Thanks to salt and hot chili peppers, researchers have found what tells a roundworm to go forward toward dinner or turn to broaden the search. It's a computational mechanism, they say, that is similar to what drives hungry college students to a pizza.
Yes, college students have the calculus center of a worm.
These behavior-driving calculations are done "in a tiny, specialized computer inside a primitive roundworm," says principal investigator Shawn Lockery, a University of Oregon biologist and member of the UO Institute of Neuroscience.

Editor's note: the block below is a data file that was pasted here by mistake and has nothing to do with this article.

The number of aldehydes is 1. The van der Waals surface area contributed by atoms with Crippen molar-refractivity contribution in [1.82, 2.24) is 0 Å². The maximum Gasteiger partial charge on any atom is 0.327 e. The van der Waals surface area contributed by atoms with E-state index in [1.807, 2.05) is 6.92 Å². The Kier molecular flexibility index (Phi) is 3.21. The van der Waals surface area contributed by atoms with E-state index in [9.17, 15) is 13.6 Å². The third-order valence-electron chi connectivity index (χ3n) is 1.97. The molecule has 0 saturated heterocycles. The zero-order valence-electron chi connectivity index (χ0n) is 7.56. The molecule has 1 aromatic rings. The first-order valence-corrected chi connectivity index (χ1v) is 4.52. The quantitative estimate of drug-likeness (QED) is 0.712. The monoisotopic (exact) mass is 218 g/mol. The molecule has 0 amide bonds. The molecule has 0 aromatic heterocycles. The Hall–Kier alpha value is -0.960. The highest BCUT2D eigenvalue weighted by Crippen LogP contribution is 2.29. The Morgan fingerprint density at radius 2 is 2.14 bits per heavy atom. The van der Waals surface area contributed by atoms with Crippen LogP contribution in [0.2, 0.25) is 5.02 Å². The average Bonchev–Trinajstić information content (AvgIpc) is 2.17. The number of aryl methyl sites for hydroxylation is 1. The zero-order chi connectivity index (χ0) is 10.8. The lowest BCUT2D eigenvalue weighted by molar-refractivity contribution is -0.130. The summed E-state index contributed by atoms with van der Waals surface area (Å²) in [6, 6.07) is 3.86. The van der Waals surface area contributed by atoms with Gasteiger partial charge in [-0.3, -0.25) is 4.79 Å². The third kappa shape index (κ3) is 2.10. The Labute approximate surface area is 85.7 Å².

In the paper, the researchers documented how two related, closely located chemosensory neurons, acting in tandem, regulate behavior. The left neuron controls an on switch, while the opposing right one an off switch. These sister neurons are situated much like the two nostrils or two eyes of mammals. Together these neurons are known as ASE for antagonistic sensory cues.